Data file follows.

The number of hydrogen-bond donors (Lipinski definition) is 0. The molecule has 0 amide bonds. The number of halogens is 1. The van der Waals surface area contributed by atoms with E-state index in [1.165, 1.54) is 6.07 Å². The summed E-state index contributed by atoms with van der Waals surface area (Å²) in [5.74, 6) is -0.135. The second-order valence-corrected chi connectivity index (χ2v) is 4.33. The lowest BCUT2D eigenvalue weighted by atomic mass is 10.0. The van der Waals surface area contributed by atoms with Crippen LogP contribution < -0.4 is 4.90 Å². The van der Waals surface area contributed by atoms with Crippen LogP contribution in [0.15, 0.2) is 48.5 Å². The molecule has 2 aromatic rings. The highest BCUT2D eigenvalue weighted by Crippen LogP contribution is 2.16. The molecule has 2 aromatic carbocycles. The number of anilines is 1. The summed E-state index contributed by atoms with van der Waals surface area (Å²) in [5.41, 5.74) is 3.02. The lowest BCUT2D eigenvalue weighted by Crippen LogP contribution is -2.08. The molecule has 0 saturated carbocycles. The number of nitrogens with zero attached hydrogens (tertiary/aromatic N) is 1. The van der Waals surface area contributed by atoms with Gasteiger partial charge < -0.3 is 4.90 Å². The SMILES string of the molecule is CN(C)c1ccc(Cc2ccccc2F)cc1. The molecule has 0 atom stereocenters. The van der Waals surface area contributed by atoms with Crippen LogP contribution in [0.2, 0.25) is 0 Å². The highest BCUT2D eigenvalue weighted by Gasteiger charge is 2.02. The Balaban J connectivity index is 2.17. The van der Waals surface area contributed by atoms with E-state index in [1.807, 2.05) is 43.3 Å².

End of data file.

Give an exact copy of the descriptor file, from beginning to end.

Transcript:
The number of hydrogen-bond donors (Lipinski definition) is 0. The molecule has 0 amide bonds. The number of halogens is 1. The van der Waals surface area contributed by atoms with E-state index in [1.165, 1.54) is 6.07 Å². The summed E-state index contributed by atoms with van der Waals surface area (Å²) in [5.74, 6) is -0.135. The second-order valence-corrected chi connectivity index (χ2v) is 4.33. The lowest BCUT2D eigenvalue weighted by atomic mass is 10.0. The van der Waals surface area contributed by atoms with Crippen LogP contribution < -0.4 is 4.90 Å². The van der Waals surface area contributed by atoms with Crippen LogP contribution in [0.15, 0.2) is 48.5 Å². The molecule has 2 aromatic rings. The highest BCUT2D eigenvalue weighted by Crippen LogP contribution is 2.16. The molecule has 2 aromatic carbocycles. The number of anilines is 1. The summed E-state index contributed by atoms with van der Waals surface area (Å²) in [5.41, 5.74) is 3.02. The lowest BCUT2D eigenvalue weighted by Crippen LogP contribution is -2.08. The molecule has 0 saturated carbocycles. The number of nitrogens with zero attached hydrogens (tertiary/aromatic N) is 1. The van der Waals surface area contributed by atoms with Gasteiger partial charge < -0.3 is 4.90 Å². The SMILES string of the molecule is CN(C)c1ccc(Cc2ccccc2F)cc1. The molecule has 0 atom stereocenters. The van der Waals surface area contributed by atoms with Crippen LogP contribution in [0.2, 0.25) is 0 Å². The highest BCUT2D eigenvalue weighted by Gasteiger charge is 2.02. The Balaban J connectivity index is 2.17. The van der Waals surface area contributed by atoms with E-state index in [1.807, 2.05) is 43.3 Å².